Makeup is a medium. In partnership with Tappan, a platform for discovering and supporting emerging talent, we selected three artists to create works that blur the lines between beauty and art. Using a range of shades and mediums—makeup, photography, paint—they put their own unique slant on the intersection of these two colorful worlds.
ARTIST + SPIRITUAL THINKER
Featured in Architectural Digest, Vogue, Kinfolk and Cereal Magazine, Satsuki’s meditative abstract watercolor paintings and limited edition prints play with neutral tones and elegant brush strokes. Memory and meditation form the foundation of her practice.
How would you describe the work you created in three words? Awakening, expanding, life-force energy.
Are there eras, movements or artists that have inspired your practice? Multiple artists for various reasons. Rei Kawakubo for her brilliant mind. Henri Matisse for how he brought things to life in such a simple, straight-forward manner, yet prolific. Joan Mitchell – pure energy captured in each stroke. Hilma af Klint for bridging the spiritual and creative. Minimalism. Marimekko. Ryōan-ji in Kyoto, Japan.
What’s your advice on collecting art? Collect what speaks to you. You will be looking at it for a long time, hopefully. Collect what synchronizes with your body. All art carries a particular soul vibration that if not matched, can create dissonance within you and the space it occupies.
My slant on finding inspiration is if your blood rushes, you have hit the jackpot.
My slant on beauty is it changes over time and continues to morph. The non-permanence of beauty is what makes things beautiful.
My slant on a studio soundtrack is Joe Hisaishi, Indie Pop, and Bossa Nova/Jazz.
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PAINTER / ARTIST
Driven to document her ongoing subconscious and spiritual journeys, Brianna Lance paints fantastical environments that are rich in detail and spontaneous in form. Lance’s paintings have been featured in Vogue, Miami Art Week, Harper's Bazaar, East Hampton Star, Freehand New York, and The Standard Hotel.
How did you get your start? I have been painting for as long as I can remember, but then went into fashion for 19 years. During the pandemic I started painting like crazy as a coping mechanism, and realized it felt like my true purpose. So I changed everything and went full force into that. I felt my relationship to myself and my spirituality completely grow when I made the change. I didn’t even know work could make you feel like that.
What’s your personal style when it comes to beauty? Does it ever inspire what you’re painting, or vice versa? My paintings 100% leak into my beauty routine. I spend so much time on my paintings that naturally when I go to paint my face I’m still in that same mindset of the work. I’ll go to the same colors and recreate the same mood. I love putting on makeup. I find it to be one of the most meditative and relaxing things I do.
Are there eras, movements or artists that have inspired your practice? I am non-stop looking at work but there is one painting in particular that inspired me more than anything and it’s Hieronymus Bosch’s Garden of Earthly Delights. I love how feminine it is as well as how there are so many vignettes to fall into. You can be with it for a long time and keep discovering things. I always want to give that to people that view my work, somewhere they can stay a long, long time.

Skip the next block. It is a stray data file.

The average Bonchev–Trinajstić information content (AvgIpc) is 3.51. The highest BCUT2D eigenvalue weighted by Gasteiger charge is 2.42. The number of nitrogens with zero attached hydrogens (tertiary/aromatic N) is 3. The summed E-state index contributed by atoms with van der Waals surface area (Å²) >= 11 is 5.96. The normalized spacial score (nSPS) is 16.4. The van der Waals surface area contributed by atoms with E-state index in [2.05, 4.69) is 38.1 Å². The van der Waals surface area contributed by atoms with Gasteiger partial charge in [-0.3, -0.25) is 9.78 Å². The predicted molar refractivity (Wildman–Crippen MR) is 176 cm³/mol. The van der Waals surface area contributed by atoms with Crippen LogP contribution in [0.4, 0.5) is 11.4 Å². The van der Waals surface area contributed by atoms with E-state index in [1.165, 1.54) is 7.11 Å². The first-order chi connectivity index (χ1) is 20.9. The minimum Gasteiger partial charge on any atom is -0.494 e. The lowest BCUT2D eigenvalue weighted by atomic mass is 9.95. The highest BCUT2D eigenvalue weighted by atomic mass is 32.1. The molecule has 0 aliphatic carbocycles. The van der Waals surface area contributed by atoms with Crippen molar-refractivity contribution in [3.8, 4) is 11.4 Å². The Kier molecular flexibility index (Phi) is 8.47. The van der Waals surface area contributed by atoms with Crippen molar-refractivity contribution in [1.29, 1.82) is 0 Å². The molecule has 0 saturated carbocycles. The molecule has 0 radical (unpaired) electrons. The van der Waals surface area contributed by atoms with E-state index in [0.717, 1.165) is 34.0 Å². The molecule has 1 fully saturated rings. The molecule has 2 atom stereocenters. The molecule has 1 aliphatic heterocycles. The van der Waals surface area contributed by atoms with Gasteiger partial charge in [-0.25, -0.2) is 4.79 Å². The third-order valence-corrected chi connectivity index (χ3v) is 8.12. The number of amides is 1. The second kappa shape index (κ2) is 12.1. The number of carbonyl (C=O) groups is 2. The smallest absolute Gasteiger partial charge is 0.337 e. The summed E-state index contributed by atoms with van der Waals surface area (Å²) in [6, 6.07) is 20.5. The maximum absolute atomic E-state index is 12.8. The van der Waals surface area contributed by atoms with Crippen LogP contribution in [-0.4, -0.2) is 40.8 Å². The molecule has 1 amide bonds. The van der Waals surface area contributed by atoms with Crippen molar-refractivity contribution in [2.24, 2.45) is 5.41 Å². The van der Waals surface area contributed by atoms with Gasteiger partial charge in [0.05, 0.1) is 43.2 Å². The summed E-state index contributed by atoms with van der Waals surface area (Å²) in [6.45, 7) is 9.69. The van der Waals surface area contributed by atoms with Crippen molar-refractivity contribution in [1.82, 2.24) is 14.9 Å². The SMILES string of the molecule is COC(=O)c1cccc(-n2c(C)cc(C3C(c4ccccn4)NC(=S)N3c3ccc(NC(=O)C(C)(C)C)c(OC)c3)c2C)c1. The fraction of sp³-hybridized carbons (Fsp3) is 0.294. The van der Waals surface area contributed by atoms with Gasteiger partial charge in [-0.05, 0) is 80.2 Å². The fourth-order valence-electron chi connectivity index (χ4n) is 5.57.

What is your most unexpected art supply? I put a little tiny bit of Van Van Oil on each of my paintings so whoever owns them is hopefully brought abundance. I like to put little physical, and almost subliminal elements in the work that express how I feel about them.
My slant on color is that it is one of the great gifts of being alive and seeing.
My slant on finding inspiration is to always keep yourself open so you don’t miss it.
My slant on creating space for creative work is that it happens internally before externally.
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Through portrait photography, Jaimie Milner “aspires to capture, empower, and inspire the spirit of the people of the African diaspora … capturing the essence of a people and their individual characteristics.” Milner's work has been featured in the Architectural Digest, The Strategist, The LA Times, The Zoe Report & Coveteur among others.
How did you get your start? I was introduced to photography through an elective in high school. I also have a family friend named Bazille who is a portrait/fashion photographer that I assisted and learned a lot from early on. I quickly saw the power of imagery and wanted to use photography to create a more empowered visual landscape for black identity.
How would you describe your work in three words? Free, joyful, confidence.
What’s your personal style when it comes to beauty? Does it ever inspire your work, or vice versa? I’m a natural girl all the way. My makeup routine has to be quick and easy. I just want to feel naturally gorgeous and I think that's what I'm drawn to in the people I photograph. I love natural beauties (that includes all genders) who are evocative and comfortable in their skin. I’m always looking for something real and tangible that I can connect to.
Are there eras, movements or artists that have inspired your practice? Early influences that shaped my love for photography are Richard Avedon and Annie Leibovitz’s early work. There was this raw tangible beauty and emotion conveyed through their imagery.
My slant on finding inspiration is look within yourself—your dreams and desires are your greatest sources of inspiration.
My slant on beauty is it’s within so stop trying so hard and just be you.
My slant on a studio soundtrack is NEIL FRANCES.